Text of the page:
3. How should we think about a year in terms of climate change data? A hot or cold day is not climate change. I am skeptical about counting a month as a long enough time to have meaning, though Dr Michael E. Mann often tweets about a month being the hottest or second hottest (fill in the month in question) in history. Mann is not an alarmist, as was made clear when he poured cold water on the New York magazine article from earlier this year that was all doom and gloom. While not an alarmist, he does want to keep climate change in the news, and it is a slow moving process, at least from the standpoint of the 24 hour news cycle.

But I have no problem about thinking a year is a length of time where we can talk about the numbers as having meaning when discussing climate change. Personally, I am uncertain as to whether years should be the basic unit of measure or should be clumped into groups to have clearer meaning. My simile is this. A year has meaning, but if we compare it to grammar, is a year a sentence or a word or merely a letter? When I wrote my math blog about climate change, I argued that we should look at periods of time between strong El Niño years that included a strong La Niña year as the basic unit.

So those are my provisos and quibbles. Here is the data.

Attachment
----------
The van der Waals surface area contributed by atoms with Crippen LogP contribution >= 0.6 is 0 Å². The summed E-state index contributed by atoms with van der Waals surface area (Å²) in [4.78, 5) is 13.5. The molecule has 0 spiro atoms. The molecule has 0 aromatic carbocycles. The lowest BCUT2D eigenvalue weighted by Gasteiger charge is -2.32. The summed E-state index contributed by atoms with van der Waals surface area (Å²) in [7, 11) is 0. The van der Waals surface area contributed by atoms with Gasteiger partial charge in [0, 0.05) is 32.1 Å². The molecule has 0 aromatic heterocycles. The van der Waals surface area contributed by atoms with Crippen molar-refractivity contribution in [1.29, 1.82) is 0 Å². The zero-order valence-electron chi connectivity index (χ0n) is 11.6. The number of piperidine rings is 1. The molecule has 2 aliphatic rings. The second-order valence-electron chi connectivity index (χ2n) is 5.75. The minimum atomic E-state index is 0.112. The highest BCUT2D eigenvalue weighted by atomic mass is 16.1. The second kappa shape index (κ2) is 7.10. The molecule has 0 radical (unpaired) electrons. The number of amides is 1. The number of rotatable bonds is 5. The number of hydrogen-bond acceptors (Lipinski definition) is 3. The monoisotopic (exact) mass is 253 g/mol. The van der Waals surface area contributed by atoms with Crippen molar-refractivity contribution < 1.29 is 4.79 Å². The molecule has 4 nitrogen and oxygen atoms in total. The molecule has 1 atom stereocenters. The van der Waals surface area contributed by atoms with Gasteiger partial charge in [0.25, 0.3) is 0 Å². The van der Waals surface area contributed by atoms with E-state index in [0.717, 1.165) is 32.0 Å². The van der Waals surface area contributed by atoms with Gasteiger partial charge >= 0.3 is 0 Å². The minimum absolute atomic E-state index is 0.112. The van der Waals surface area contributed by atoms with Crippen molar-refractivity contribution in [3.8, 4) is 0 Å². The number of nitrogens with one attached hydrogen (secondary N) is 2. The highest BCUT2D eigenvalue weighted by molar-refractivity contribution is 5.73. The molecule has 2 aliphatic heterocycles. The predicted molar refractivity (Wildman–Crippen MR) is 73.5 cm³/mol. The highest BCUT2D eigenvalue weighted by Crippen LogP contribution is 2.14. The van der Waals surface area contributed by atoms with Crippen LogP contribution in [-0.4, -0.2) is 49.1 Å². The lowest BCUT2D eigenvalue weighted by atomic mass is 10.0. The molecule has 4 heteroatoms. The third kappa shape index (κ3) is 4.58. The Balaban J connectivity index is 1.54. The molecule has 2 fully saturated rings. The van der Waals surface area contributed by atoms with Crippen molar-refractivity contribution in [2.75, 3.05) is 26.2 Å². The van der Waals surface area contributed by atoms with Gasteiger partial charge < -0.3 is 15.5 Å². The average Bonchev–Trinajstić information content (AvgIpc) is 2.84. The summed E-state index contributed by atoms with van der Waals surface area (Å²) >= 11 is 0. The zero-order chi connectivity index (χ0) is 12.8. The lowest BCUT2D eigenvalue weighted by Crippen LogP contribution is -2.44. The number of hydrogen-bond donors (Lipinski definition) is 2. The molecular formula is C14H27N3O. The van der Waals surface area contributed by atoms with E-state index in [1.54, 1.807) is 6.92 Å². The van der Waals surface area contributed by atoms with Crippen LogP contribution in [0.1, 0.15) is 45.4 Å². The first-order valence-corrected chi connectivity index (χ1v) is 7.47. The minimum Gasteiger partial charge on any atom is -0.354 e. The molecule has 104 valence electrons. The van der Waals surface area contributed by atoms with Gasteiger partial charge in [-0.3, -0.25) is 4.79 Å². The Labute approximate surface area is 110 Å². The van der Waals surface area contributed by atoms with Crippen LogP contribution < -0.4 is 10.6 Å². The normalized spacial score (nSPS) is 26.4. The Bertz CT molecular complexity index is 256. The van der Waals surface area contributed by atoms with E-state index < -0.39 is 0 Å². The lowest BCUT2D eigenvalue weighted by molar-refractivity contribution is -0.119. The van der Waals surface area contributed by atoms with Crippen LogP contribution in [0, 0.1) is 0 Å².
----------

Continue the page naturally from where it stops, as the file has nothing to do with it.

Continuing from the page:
2015: The temperature in 2015 was 2.605° F warmer than the average of the previous fifteen years and the standard deviation was 5.659° F. With a sample of 365 days, this data set makes a very convincing argument that things are getting warmer. Using the average and standard deviation method, an unusually cold day would be 9° F lower than average. That happened once. An unusually hot day would be 14° F higher than average. That happened seventeen times, and very unusually hot days wound be over 20° F hotter than average, which happened three times.

2016: The temperature was 2.242° F warmer than the fifteen year average and the standard deviation was 5.447° F. It didn't warm up quite as much as 2015, but the lower standard deviation would mean the t-score/p-value number would again be hard to argue against. There were no days that count as unusually cold (again, 9° F colder than average), but eighteen days at 14° F hotter than average and six days above 19° F hotter than average.

First seven months of 2017: So far, the average temperature is 2.321° F warmer than the previous fifteen average with a standard deviation of 5.480° F. No days have been unusually cold so far, twelve have been unusually hot and three have been very unusually hot. The cutoff points for unusually hot and very unusually hot are 14° F above average and 19° F above average, respectively. These thresholds are unchanged from the 2016 numbers, which is not surprising because the averages and standard deviations are so similar.

Conclusion: Here in Oakland it's getting warmer. 2015 shows the largest change upward, but note that 2015 is part of the last fifteen year average when measuring 216 and 2017. I'd love to get more raw data from a weather station that has produced data continuously for a few decades and I have an idea of how to achieve that. I also want to come up with a good way to define a heat wave and I think I have the start of an idea I need to flesh out.

Tomorrow, another math-y blog post, this time about Trump's approval numbers.

No comments: